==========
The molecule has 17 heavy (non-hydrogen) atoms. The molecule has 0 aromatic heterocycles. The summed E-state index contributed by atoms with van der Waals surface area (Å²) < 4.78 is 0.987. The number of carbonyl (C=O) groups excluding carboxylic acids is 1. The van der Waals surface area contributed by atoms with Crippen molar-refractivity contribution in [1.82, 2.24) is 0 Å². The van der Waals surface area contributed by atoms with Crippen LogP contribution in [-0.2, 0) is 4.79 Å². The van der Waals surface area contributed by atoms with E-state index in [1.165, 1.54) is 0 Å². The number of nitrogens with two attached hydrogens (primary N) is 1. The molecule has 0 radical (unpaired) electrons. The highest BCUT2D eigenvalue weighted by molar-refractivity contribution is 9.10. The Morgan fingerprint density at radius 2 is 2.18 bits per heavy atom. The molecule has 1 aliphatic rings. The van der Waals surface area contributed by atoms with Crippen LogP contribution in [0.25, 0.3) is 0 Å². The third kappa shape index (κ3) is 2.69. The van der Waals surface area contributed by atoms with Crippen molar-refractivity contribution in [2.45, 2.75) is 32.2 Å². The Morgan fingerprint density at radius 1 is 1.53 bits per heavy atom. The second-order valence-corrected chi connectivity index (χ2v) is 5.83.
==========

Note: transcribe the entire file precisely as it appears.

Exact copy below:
The molecule has 17 heavy (non-hydrogen) atoms. The molecule has 0 aromatic heterocycles. The summed E-state index contributed by atoms with van der Waals surface area (Å²) < 4.78 is 0.987. The number of carbonyl (C=O) groups excluding carboxylic acids is 1. The van der Waals surface area contributed by atoms with Crippen molar-refractivity contribution in [1.82, 2.24) is 0 Å². The van der Waals surface area contributed by atoms with Crippen LogP contribution in [-0.2, 0) is 4.79 Å². The van der Waals surface area contributed by atoms with E-state index in [1.165, 1.54) is 0 Å². The number of nitrogens with two attached hydrogens (primary N) is 1. The molecule has 0 radical (unpaired) electrons. The highest BCUT2D eigenvalue weighted by molar-refractivity contribution is 9.10. The Morgan fingerprint density at radius 2 is 2.18 bits per heavy atom. The molecule has 1 aliphatic rings. The van der Waals surface area contributed by atoms with Crippen LogP contribution in [0.25, 0.3) is 0 Å². The third kappa shape index (κ3) is 2.69. The van der Waals surface area contributed by atoms with Crippen molar-refractivity contribution in [2.45, 2.75) is 32.2 Å². The Morgan fingerprint density at radius 1 is 1.53 bits per heavy atom. The second-order valence-corrected chi connectivity index (χ2v) is 5.83.